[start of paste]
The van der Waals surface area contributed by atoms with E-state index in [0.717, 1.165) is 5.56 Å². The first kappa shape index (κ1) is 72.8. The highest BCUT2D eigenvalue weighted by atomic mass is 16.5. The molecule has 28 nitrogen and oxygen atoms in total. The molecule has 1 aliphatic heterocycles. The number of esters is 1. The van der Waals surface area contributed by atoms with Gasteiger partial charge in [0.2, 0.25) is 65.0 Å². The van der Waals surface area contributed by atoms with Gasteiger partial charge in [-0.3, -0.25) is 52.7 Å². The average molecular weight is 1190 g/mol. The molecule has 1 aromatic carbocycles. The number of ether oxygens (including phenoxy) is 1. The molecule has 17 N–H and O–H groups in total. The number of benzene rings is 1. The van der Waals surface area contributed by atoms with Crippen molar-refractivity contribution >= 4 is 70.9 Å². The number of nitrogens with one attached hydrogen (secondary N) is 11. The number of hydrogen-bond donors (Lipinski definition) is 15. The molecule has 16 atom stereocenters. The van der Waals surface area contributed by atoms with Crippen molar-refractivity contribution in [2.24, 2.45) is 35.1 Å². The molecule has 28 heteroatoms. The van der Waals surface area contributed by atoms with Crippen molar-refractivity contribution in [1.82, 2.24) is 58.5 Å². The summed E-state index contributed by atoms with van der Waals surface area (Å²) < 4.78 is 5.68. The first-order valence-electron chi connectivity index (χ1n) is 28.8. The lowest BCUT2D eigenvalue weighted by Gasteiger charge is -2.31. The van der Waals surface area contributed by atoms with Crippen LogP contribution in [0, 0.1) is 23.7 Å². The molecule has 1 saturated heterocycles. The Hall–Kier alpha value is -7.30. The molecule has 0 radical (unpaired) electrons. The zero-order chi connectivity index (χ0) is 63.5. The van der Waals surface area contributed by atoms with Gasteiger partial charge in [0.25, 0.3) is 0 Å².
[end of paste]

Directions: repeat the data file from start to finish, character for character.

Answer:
The van der Waals surface area contributed by atoms with E-state index in [0.717, 1.165) is 5.56 Å². The first kappa shape index (κ1) is 72.8. The highest BCUT2D eigenvalue weighted by atomic mass is 16.5. The molecule has 28 nitrogen and oxygen atoms in total. The molecule has 1 aliphatic heterocycles. The number of esters is 1. The van der Waals surface area contributed by atoms with Gasteiger partial charge in [0.2, 0.25) is 65.0 Å². The van der Waals surface area contributed by atoms with Gasteiger partial charge in [-0.3, -0.25) is 52.7 Å². The average molecular weight is 1190 g/mol. The molecule has 1 aromatic carbocycles. The number of ether oxygens (including phenoxy) is 1. The molecule has 17 N–H and O–H groups in total. The number of benzene rings is 1. The van der Waals surface area contributed by atoms with Crippen molar-refractivity contribution >= 4 is 70.9 Å². The number of nitrogens with one attached hydrogen (secondary N) is 11. The number of hydrogen-bond donors (Lipinski definition) is 15. The molecule has 16 atom stereocenters. The van der Waals surface area contributed by atoms with Crippen molar-refractivity contribution in [2.24, 2.45) is 35.1 Å². The molecule has 28 heteroatoms. The van der Waals surface area contributed by atoms with Crippen molar-refractivity contribution in [1.82, 2.24) is 58.5 Å². The summed E-state index contributed by atoms with van der Waals surface area (Å²) < 4.78 is 5.68. The first-order valence-electron chi connectivity index (χ1n) is 28.8. The lowest BCUT2D eigenvalue weighted by Gasteiger charge is -2.31. The van der Waals surface area contributed by atoms with Crippen LogP contribution in [0, 0.1) is 23.7 Å². The molecule has 1 saturated heterocycles. The Hall–Kier alpha value is -7.30. The molecule has 0 radical (unpaired) electrons. The zero-order chi connectivity index (χ0) is 63.5. The van der Waals surface area contributed by atoms with Gasteiger partial charge in [0.25, 0.3) is 0 Å².